In addition to this, four of the seven species of marine turtles on the planet have survived and thrived here on the Guanahacabibes Peninsula. The uninhabited beaches are important nesting sites for both green and loggerhead turtles.
The Peninsula was also home to the "Guanahatabeys", one of the last surviving indigenous peoples after the Spanish conquest, and as a result, there are some 150 archaeological sites connected to their lost lives and culture.
There are a few small hotels in Guanahacabibes, all of which focus on ecotourism, as well as the usual excellent “casas particulares” in the villages of La Bajada and Sandino.
Guests and visitors can hike, dive the waters, cycle, and observe the fascinating avian and turtle life.
Baconao Biosphere Reserve
Santiago de Cuba and Guantanamo
Declared a UNESCO biosphere reserve in 1987, the Baconao Biosphere Reserve is located in the south-eastern region of Cuba, not too far from Santiago de Cuba, known as Cuba’s most Caribbean city, and founded by the Spanish conquistadors.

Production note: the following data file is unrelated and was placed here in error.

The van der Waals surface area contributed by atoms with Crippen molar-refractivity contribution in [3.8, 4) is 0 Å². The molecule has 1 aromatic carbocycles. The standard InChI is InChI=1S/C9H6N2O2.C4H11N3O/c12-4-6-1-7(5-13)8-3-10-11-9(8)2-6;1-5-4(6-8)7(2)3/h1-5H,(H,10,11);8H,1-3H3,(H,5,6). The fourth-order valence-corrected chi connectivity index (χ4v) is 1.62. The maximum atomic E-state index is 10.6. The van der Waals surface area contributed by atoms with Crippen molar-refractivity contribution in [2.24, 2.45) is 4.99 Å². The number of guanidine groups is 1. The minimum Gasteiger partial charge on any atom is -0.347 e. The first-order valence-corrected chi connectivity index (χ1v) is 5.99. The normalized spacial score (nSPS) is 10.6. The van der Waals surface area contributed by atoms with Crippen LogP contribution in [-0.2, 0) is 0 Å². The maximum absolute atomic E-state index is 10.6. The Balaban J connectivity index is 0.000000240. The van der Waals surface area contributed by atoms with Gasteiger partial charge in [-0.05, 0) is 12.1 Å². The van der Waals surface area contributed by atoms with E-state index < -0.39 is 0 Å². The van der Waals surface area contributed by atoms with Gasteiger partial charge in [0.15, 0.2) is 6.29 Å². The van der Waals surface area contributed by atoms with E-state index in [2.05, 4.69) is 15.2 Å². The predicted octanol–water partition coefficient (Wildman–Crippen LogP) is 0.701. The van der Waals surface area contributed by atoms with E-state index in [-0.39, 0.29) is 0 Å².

Spanning 84,000 hectares between the majestic Sierra Maestra Mountains and the Caribbean Sea, the reserve is a mixture of tropical forests, cloud (or fog) forests, coastal regions, and caves.
What’s interesting about the caves is that a number of Cuba’s threatened endemic species of bats (the Funnel-Eared Bat, Bulldog Bat, Pallid Bat and the Cuban Fruit Eating Bat) live here, along with nearly 2,000 species of plants and numerous indigenous species of reptiles and mammals.
The people who live in this area of Cuba are principally engaged in ecotourism, forestry, cattle raising and cultivating coffee or fruit. Baconao Biosphere Reserve attracts nearly 100,000 local tourists and well over 250,000 foreign visitors every year. Many of these come not for its natural wonders but to gaze at the life-sized dinosaur sculptures or visit the outdoor car museum!
Cienaga de Zapata Biosphere Reserve
Located on the southern coast of Cuba in the province of Matanzas, Cienaga de Zapata is one of the largest and most diverse biosphere reserves in Cuba and is the biggest wetlands area in the entire Caribbean region. Designated a UNESCO biosphere reserve in 2000, it covers almost 630,000 hectares, and is made up of grasslands, various types of forest, coastal regions, and coral reefs.